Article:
Surface is one of those terms that has no clear definition in regard to RAW and usually isn't stated explicitly. The extend of the area, whether it be a minute area on the back of a shell, the sunny place of the world (the ones the Dwarves refer to as surface) or the watery surface of a lake, depends on the context. A few examples:
PHB page 48, Unarmored Movement: [...] you gain the ability to move along vertical surfaces and across liquids [...].
Here, the authors clearly mean an area that is big enough for you, whether you be a dragon, giant, human, or pixie, to walk on.
PHB page 92, Hide In Plain Sight: [...] you can try by pressing yourself up to a solid surface, such as a tree or wall, that is at least as tall and wide as you are. [...]
Here the authors are more explicit and refer to your size to define the area but give examples of the nature of the surface.
PHB page 231, Demiplane: You create a shadowy door on a flat solid surface that you can see within range. The door is large enough to allow Medium creatures to pass through [...]
Here the dimensions of the area that is covered by the surface is given in the second sentence, at least medium sized.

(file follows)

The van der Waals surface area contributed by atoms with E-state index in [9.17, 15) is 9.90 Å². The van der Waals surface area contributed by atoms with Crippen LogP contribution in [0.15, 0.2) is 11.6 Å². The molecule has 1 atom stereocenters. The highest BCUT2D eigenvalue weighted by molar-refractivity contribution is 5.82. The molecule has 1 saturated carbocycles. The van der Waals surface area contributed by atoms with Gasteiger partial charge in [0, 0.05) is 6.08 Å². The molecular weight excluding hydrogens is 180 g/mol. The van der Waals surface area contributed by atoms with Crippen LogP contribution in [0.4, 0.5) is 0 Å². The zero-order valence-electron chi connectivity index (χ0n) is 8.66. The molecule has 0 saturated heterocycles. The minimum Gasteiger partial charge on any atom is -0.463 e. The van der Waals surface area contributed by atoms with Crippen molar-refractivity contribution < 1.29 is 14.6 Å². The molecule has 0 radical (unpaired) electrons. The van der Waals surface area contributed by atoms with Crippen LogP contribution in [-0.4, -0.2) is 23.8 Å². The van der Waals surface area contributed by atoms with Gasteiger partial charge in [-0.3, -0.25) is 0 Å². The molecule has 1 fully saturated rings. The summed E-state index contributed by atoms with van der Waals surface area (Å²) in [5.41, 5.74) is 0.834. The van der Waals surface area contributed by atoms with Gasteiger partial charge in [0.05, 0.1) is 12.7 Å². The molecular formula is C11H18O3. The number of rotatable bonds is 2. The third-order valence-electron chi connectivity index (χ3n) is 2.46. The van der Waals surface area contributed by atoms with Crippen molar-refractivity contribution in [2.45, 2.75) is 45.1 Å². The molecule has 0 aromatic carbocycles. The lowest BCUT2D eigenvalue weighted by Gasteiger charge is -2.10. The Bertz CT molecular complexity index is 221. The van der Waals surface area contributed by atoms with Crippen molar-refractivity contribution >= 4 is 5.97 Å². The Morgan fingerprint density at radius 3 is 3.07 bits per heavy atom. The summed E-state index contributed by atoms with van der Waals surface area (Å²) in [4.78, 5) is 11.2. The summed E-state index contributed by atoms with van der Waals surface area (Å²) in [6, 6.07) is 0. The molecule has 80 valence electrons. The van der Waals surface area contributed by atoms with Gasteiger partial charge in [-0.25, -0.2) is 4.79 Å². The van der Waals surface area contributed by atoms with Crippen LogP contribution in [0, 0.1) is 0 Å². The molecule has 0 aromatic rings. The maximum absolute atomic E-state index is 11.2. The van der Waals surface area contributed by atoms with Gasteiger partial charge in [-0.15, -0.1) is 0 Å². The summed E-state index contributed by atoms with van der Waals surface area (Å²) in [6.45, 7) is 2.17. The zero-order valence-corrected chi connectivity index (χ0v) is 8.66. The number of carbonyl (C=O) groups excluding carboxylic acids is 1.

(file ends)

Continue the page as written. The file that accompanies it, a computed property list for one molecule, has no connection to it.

In your case the matter could be easy if you were to go by what the description provides:
PHB page 245, 246, Glyph of Warding: [...] you inscribe the glyph [...] upon a surface (such as a table or a section of of floor or wall) or within an object that can be closed (such as a book, a scroll, or a treasure chest)[...].
Note: The caster can choose whether he wants to cast the spell either on a surface or on an object. It is their choice and not limited by the object itself. After all you could cast it on the first page of a book and state as trigger "opening the cover page".
The examples refer to some well-sized objects which you could use as a reference and simply rule that smaller surfaces cannot be inscribed. You could refer to the intricate nature of the pattern and the lack of ability to inscribe these patterns on the back of something as minute as a shell. Furthermore, there is a possibility characters (PC and NPC) can detect glyphs using the right tools.
Same spell description: The glyph is nearly invisible and requires a successful
Intelligence (Investigation) check against your spell save DC to be found.
This would state that the glyph needs to be big enough to be seen. If characters were to start arguing that their glyph is especially small and requires a tougher DC, you could simply disallow it. Alternatively you could try to go the way of a good DM and allow it. However, you should then require characters make the necessary skill checks. Require a proficiency, for example, in Runecrafting and a hard DC to make them small.
To sum up: While everything hints to the glyphs needing to be large enough to be seen with an Investigation check (due to them being nearly invisible by magical means), you could allow players to craft tiny glyphs with the right tools, time, and proficiency. After all it would be rather neat to have a character become famous for his skills in exquisite and tiny rune/glyph crafting.